Wednesday, December 19, 2012

Hope and Peace in a Silent Night

Nashville is known as a "ten year" town, which is on average about how long (and sometimes longer) it takes to become a success in the music industry.  People at home watching the various music awards shows have no idea that most of the nominees and winners of the "Best New Artist" category are far from being "new" in their careers.  If viewers could see all the years of hard work that have led up to that point for these artists, they would wonder, "Why am I just now hearing about them?"

I work with a lot of people who have hopes of making a career out of the talents with which they have been blessed.  They work hard in the hopes that today will be the day they will receive the break they need, but another day passes and no break.  No calls from "the right people."  Just silence, often leading to weariness instead of peace.

We are in the thick of a season that reminds us of the Hope and Peace we can have amid the weariness and discouragement we often experience in this world.  There is a blog I read this week that I thought was so timely and I want to share it here in the anticipation that it will bring some hope and peace to those from all walks of life who are still waiting for their "big break."
How Does a Weary World Rejoice?
by SaraBeth Fentress
It was anything but a silent night if you think about it. The silence happened during the 400 years before the “Silent Night” that we sing about each December—the time between the end of the book of Malachi and the birth of Jesus.
Not a word from God. Zilch.
Sure, God was working during this time – setting the stage for the fulfillment of His plan on Calvary. However, there is no record of prophecy or inspired communication during this time.
Four hundred years, approximately 18 generations, of silence. Those were the silent nights. Even during the times where it seemed God had forgotten, He was orchestrating things for good.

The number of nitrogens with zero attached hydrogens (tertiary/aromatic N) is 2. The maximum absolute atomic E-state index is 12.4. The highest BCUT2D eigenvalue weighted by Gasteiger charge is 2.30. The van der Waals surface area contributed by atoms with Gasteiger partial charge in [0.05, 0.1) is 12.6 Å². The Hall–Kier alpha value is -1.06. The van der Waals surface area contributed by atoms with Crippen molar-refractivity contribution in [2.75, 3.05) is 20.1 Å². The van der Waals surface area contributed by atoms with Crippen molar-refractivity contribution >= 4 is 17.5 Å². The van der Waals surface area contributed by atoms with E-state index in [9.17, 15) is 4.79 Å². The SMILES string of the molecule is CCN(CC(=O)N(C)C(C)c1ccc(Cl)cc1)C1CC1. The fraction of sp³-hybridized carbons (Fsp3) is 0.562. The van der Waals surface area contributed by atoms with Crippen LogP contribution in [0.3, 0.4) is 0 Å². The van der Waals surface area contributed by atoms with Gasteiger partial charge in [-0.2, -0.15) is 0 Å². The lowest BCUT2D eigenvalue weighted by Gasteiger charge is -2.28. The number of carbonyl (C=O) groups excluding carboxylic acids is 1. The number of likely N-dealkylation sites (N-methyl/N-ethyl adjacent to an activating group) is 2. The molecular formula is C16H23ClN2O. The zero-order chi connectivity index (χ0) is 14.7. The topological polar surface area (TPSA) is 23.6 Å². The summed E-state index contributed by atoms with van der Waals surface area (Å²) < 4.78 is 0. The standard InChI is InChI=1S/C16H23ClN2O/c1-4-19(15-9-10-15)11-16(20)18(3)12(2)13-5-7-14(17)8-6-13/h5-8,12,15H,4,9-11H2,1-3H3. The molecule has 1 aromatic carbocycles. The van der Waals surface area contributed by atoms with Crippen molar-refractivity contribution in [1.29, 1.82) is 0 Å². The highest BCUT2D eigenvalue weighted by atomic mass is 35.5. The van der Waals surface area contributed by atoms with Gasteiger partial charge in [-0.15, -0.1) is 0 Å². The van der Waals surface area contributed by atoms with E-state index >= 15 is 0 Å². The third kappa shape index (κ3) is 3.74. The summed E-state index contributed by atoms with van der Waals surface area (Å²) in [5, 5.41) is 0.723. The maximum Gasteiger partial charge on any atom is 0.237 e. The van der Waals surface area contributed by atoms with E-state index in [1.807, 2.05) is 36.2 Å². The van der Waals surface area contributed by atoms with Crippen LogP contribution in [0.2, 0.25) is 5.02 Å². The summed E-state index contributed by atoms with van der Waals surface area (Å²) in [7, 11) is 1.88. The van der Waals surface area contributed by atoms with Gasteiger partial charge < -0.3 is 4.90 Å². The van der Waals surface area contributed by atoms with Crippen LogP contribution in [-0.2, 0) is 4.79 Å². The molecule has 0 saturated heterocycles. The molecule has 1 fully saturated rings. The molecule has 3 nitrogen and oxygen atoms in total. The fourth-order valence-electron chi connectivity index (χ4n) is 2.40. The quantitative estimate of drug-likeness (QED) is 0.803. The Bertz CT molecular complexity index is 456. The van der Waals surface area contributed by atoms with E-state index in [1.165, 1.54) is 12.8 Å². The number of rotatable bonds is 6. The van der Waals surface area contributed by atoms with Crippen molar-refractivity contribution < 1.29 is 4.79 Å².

Can you imagine the conversations around the dinner table roundabout Generation #14? They must have thought their ancestors were sorely mistaken about the Messiah coming. Their hope must have dwindled. They had probably grown tired and weary living off of the hope of the previous generations.
So 400 years later and, literally, it is not a silent night.
A teenager gives birth without an epidural. Not silent.
Sharing a labor and delivery room with cows and donkeys. Not silent.
Arguing with a fiancé about the lodging options. Not silent.
Nine months pregnant while riding a donkey for 70 miles. Not silent.
Newborn baby. Not silent.
Spiritually, it was even louder, though!
Four hundred years of silence broken with the fulfilled promise of a Savior. Sometimes God breaks through in the most powerful way after a long period of silence. Generation #18 has an “a-ha moment.” Hope has been restored.
“A thrill of hope the weary world rejoices, for yonder breaks a new and glorious morn.” —“O Holy Night
We still live in a weary world.
Some of us are drained because it feels like God hasn’t spoken to us in 18 generations. Silence. Brokenness. Unmet expectations. Busyness. Grief. Addiction. Emptiness. Bitterness. Depression.
We are weary.
When God seems silent, it is easy to lose the thrill of Hope. It seems this time of year oftentimes magnifies the awareness of the weary world in which we live. What can sustain us during times like these? Hope.
We must hide God’s word in our hearts so that when we feel the weight of the weary world, we can rejoice in what we know to be Truth. God is at work, even when we can’t see it. He has a plan that He is working out for His Glory.
We can have hope that God is not surprised by our circumstances. We can have hope that regardless of what we have been through, it will be redeemed in God’s perfect timing.
As long as we have hope, we can rejoice—even in the midst of the weary world. 
Merry Christmas!

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